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What's the difference between being a nomad and being in exile? It's taken me 25 years before I really understood the meaning of those two concepts, which I didn't think I'd learn while I was in my television seminar class and being explained to me in a language that I barely understand. Actually, I can't remember anymore how those two terms came up in class but they proved to be enlightening.
When my professor raised that question, I tried to answer but I was only able to provide a shallow meaning to them. I've come across the term nomad in elementary when we studied history and how mankind lived in the old days. I know that nomads don't have permanent settlements. They're always on the move for someplace better. Once their current settlement didn't provide them with their necessities, they pack their things and move to a better place. The term exile was also introduced to me when I was in elementary while studying Jose Rizal's life. He was punished and was exiled to Dapitan, Zamboanga, where he taught kids and practiced medicine. I'd say that I fairly understood the terms because of the historical samples that were provided by my teachers. However, it was only when I reached this point in my life that I totally grabbed the concept, most probably because I have my life as an illustration to what "nomad" and "exile" mean. This time around, my history gave me a clearer picture of what those two words mean.
My professor explained to us that the difference between a nomad and one in exile lies in the term "home." Those in exile have a home to come back to, unlike nomads. Wow, I didn't realize that until my professor explained it in class. It was a light bulb moment. It hit me. Frankly, out of all the topics we discussed in class, this was the only discussion that has left a mark in my life. It's also probably the sole classroom lesson that I'll forever remember. After hearing what my professor said, I thought that there are actually a few things that we learn in class that can be applied in life.
After my professor's explanation, I realized that I was in exile. Before this, I didn't think "exile" would be an apt term to describe my life. You see, in 2009, I left everything in the Philippines to live in a country where I didn't speak its language. It was a totally different place. I don't look like its citizens, didn't speak or write its language, and the country has 4 seasons, which was different from my country's rainy and summer seasons. Unlike Jose Rizal, I was not punished and ordered to be away from home. I flew to this foreign land out of my own decision. I chose to be in self-exile.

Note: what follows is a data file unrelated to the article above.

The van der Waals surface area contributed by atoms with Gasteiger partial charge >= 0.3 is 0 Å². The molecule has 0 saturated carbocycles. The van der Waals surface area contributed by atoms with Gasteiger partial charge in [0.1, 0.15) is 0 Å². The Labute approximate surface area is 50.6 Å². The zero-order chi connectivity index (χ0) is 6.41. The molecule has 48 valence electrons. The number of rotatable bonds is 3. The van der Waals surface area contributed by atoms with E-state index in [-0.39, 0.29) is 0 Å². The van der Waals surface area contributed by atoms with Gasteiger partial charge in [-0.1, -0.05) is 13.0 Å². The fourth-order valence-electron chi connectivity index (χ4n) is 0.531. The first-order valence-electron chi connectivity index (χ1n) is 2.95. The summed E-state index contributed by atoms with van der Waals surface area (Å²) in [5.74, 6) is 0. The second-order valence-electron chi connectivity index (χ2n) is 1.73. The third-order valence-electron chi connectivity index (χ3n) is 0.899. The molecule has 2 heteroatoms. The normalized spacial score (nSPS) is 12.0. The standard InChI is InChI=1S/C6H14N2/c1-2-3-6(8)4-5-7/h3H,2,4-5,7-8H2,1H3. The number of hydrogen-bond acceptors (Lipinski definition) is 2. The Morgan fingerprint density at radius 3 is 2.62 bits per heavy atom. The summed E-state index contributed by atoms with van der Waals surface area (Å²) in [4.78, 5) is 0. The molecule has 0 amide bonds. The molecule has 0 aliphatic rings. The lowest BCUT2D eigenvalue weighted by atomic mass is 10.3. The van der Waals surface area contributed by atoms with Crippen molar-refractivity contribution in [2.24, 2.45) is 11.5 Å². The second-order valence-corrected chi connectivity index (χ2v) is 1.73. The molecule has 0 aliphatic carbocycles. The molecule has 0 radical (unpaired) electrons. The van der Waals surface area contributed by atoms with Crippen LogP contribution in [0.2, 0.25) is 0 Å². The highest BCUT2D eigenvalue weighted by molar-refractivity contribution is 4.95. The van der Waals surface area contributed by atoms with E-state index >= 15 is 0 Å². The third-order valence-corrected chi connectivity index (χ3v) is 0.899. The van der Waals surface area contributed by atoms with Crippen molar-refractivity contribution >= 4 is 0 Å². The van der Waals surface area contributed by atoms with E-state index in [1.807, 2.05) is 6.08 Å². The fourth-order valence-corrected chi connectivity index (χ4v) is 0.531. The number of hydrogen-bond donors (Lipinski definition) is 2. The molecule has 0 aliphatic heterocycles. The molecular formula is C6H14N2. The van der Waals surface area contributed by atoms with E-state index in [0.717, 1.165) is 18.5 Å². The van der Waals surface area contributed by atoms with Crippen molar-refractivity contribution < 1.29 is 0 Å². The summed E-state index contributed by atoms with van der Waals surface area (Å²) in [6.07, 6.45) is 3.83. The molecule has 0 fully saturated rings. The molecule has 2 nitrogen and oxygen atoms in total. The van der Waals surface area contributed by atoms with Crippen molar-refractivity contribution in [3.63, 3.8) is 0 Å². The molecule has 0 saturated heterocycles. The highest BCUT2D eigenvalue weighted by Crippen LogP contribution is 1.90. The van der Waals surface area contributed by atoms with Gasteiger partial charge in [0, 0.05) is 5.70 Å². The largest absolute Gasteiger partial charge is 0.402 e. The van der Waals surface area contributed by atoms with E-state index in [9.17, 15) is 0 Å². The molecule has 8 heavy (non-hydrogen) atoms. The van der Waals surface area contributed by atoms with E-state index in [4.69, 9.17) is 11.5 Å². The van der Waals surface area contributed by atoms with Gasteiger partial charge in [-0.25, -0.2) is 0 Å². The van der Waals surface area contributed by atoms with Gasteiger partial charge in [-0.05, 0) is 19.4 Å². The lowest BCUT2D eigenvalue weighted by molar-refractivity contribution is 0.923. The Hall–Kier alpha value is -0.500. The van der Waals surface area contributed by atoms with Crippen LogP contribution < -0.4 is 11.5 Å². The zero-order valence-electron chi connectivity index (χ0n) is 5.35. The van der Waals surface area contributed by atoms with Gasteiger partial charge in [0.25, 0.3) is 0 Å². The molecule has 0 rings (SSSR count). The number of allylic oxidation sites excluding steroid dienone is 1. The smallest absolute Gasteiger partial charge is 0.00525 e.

For a year and a half, I lived in a foreign land. I didn't really terribly miss the Philippines because I was happy, have friends, and technology has given me the opportunity to talk to my family on a daily basis if I wanted to. However, just as I made the decision to leave everything behind in the Philippines, I took another bold step and decided to put an end to my self-exile. I returned home, which was a shock to those people who I've bonded with for almost two years and those people I'm coming back to. I don't like explaining my decisions to others but I ended up doing so. I'm sure I failed to explain myself well but that doesn't matter because I hold accountable only to myself. I am the master of my fate.
However, life has a way of also explaining to me how it's like to be a nomad. I came home but ended up flying again to another foreign land. Yes, I can say that it's better than the Philippines in many aspects. It's a great place to start anew, to settle in and live comfortably. I was on the move for a month. I enjoyed the experience. However, I didn't think I'd say this, considering that it's always been my dream to travel, but it's tiring. I felt like an apparition. I was popping from one place to another. My friends couldn't track me and once they knew where I was at a given time, they'd laugh at how I was all over the place. I felt like a jet-setter. Now I know how it feels like to live off a luggage. One could argue that nomads bring with them their homes. Maybe true, but I believe there's a feeling of emptiness at being always on the go and nothing to come back to. To not be attached emotionally to a person or place is sad, isn't it?
Right now, my geographical status is still not permanent. There's always a chance to move to another place, to make that leap and trust that I've made the right decision. And if you ask me if I consider myself a nomad or someone who is in exile, I'd say I'm the latter because I'll always have a home to come back to. No matter where I go, I know that I'll have a home and a family waiting for me. And for that, I'm very thankful.
The views expressed are those of the author and do not necessarily reflect those of HerWord or BusinessWorld.
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